'Call of Duty WW2' Multiplayer: Some fans are upset over playable female custom characters


You'd be hard pressed to find a gaming franchise bigger than Call of Duty, so any time Activision reveals the year's new entry, fans have thoughts. Those thoughts don't always make much sense.

For example, shortly after the reveal of this year's entry, Call of Duty: WW2, some gamers expressed displeasure that its multiplayer mode would allow you to play as a female soldier. Their reasoning? It wouldn't be historically accurate.

This might not immediately ping on your radar as being particularly troublesome — but once you remember that Call of Duty has a mode in which you fight against waves of the undead, you might reevaluate that stance.

Call of Duty: WW2's female characters upset some fans

The announcement that Call of Duty: World War II will allow players to control female avatars didn't come as a shock to most fans — after all, the series has had playable women characters since 2013 . However, a small segment of the fandom thought it just didn't make sense, given the historical time period.

Twitter user 1KingJewelz likened the inclusion of women to being "lied to" by Activision — a violation of the perfect historical accuracy of a game in which hiding behind a low wall for a few seconds causes your gunshot wounds to magically heal themselves.

People on Twitter, like Kotaku's Jason Schreier, were quick to point out one of the many glaring contradictions in this "historical accuracy" argument: Another mainstay of the Call of Duty franchise is a fantastical zombies mode, which few fans seem to take issue with.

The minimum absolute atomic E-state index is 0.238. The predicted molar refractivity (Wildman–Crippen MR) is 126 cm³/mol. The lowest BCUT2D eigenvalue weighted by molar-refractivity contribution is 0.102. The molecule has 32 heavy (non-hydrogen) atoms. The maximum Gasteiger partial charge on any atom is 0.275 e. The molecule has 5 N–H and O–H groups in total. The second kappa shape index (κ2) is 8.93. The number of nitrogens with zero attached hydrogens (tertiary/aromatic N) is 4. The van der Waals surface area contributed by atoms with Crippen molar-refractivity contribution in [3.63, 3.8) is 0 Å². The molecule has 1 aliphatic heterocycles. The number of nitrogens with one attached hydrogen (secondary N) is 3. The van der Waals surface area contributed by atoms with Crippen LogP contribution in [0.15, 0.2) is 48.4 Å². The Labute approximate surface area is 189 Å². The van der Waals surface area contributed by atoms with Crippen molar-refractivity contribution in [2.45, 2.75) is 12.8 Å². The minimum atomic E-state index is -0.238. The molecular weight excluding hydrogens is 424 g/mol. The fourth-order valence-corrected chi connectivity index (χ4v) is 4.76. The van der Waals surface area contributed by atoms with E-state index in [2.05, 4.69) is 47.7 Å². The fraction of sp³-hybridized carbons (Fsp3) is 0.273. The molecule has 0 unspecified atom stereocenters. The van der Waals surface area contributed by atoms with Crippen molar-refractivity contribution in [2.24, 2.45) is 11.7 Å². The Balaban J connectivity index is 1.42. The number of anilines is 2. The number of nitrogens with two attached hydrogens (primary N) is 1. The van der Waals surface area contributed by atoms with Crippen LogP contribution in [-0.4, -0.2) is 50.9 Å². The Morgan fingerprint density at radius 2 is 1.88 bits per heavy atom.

Of course, these exclusionary, hostile views are likely those of a limited few, but it brings up a salient point: When it comes to anything over which fans feel protective, external factors — like historical accuracy — can be used as shields for their own opinions. It's as if to say, "Hey, I'm not sexist, I'm just trying to make sure this is accurate." By using historical accuracy as the peg on which they hang their beliefs, they think they're absolved of having to think critically about why the presence of women, in particular, is what bothers them.

And yet, it'd be much more difficult to find examples of these same people arguing that a single gunshot should kill your character, or that if you die in the game, you shouldn't be able to play the game anymore. After all, that'd be more realistic, right?

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Check out the latest from Mic, including our deep dive into how female Overwatch players are dealing with online harassment, an article about a fan movement advocating for more same-sex romance options in Mass Effect, a personal essay about JonTron written by a fellow Iranian-American and an article looking at cultural diversity in Overwatch.